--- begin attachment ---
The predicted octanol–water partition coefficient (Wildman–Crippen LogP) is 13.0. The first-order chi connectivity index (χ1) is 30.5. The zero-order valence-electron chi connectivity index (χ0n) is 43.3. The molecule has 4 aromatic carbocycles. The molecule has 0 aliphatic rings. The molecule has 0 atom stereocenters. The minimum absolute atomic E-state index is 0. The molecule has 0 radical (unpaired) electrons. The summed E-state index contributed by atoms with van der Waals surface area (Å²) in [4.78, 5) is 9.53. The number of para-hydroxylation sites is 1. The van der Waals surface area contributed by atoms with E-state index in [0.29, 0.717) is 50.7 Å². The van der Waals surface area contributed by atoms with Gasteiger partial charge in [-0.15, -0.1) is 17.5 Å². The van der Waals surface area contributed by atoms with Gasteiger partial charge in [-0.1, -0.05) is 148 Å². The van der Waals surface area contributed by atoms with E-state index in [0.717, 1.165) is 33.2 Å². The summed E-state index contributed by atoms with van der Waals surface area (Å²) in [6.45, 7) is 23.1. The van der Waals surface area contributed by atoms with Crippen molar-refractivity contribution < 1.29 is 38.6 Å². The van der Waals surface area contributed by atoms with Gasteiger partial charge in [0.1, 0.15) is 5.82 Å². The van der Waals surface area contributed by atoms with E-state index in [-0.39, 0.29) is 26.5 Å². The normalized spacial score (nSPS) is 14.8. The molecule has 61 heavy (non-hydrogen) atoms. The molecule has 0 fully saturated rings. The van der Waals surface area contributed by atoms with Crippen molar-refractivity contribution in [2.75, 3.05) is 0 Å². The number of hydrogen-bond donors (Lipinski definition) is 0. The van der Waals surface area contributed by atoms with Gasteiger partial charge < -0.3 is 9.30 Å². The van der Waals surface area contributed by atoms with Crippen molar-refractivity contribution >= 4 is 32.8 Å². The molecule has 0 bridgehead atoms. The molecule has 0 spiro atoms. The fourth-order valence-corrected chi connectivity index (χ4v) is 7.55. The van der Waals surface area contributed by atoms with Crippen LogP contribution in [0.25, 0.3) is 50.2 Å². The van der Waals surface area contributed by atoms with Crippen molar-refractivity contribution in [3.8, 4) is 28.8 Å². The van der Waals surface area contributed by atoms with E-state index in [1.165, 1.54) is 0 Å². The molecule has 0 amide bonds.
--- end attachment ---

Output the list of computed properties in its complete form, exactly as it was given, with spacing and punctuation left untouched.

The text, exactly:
The predicted octanol–water partition coefficient (Wildman–Crippen LogP) is 13.0. The first-order chi connectivity index (χ1) is 30.5. The zero-order valence-electron chi connectivity index (χ0n) is 43.3. The molecule has 4 aromatic carbocycles. The molecule has 0 aliphatic rings. The molecule has 0 atom stereocenters. The minimum absolute atomic E-state index is 0. The molecule has 0 radical (unpaired) electrons. The summed E-state index contributed by atoms with van der Waals surface area (Å²) in [4.78, 5) is 9.53. The number of para-hydroxylation sites is 1. The van der Waals surface area contributed by atoms with E-state index in [0.29, 0.717) is 50.7 Å². The van der Waals surface area contributed by atoms with Gasteiger partial charge in [-0.15, -0.1) is 17.5 Å². The van der Waals surface area contributed by atoms with Gasteiger partial charge in [-0.1, -0.05) is 148 Å². The van der Waals surface area contributed by atoms with E-state index in [0.717, 1.165) is 33.2 Å². The summed E-state index contributed by atoms with van der Waals surface area (Å²) in [6.45, 7) is 23.1. The van der Waals surface area contributed by atoms with Crippen molar-refractivity contribution < 1.29 is 38.6 Å². The van der Waals surface area contributed by atoms with Gasteiger partial charge in [0.1, 0.15) is 5.82 Å². The van der Waals surface area contributed by atoms with E-state index in [-0.39, 0.29) is 26.5 Å². The normalized spacial score (nSPS) is 14.8. The molecule has 61 heavy (non-hydrogen) atoms. The molecule has 0 fully saturated rings. The van der Waals surface area contributed by atoms with Crippen molar-refractivity contribution in [2.75, 3.05) is 0 Å². The number of hydrogen-bond donors (Lipinski definition) is 0. The van der Waals surface area contributed by atoms with Gasteiger partial charge < -0.3 is 9.30 Å². The van der Waals surface area contributed by atoms with Crippen molar-refractivity contribution >= 4 is 32.8 Å². The molecule has 0 bridgehead atoms. The molecule has 0 spiro atoms. The fourth-order valence-corrected chi connectivity index (χ4v) is 7.55. The van der Waals surface area contributed by atoms with Crippen LogP contribution in [0.25, 0.3) is 50.2 Å². The van der Waals surface area contributed by atoms with Crippen molar-refractivity contribution in [3.8, 4) is 28.8 Å². The van der Waals surface area contributed by atoms with E-state index in [1.165, 1.54) is 0 Å². The molecule has 0 amide bonds.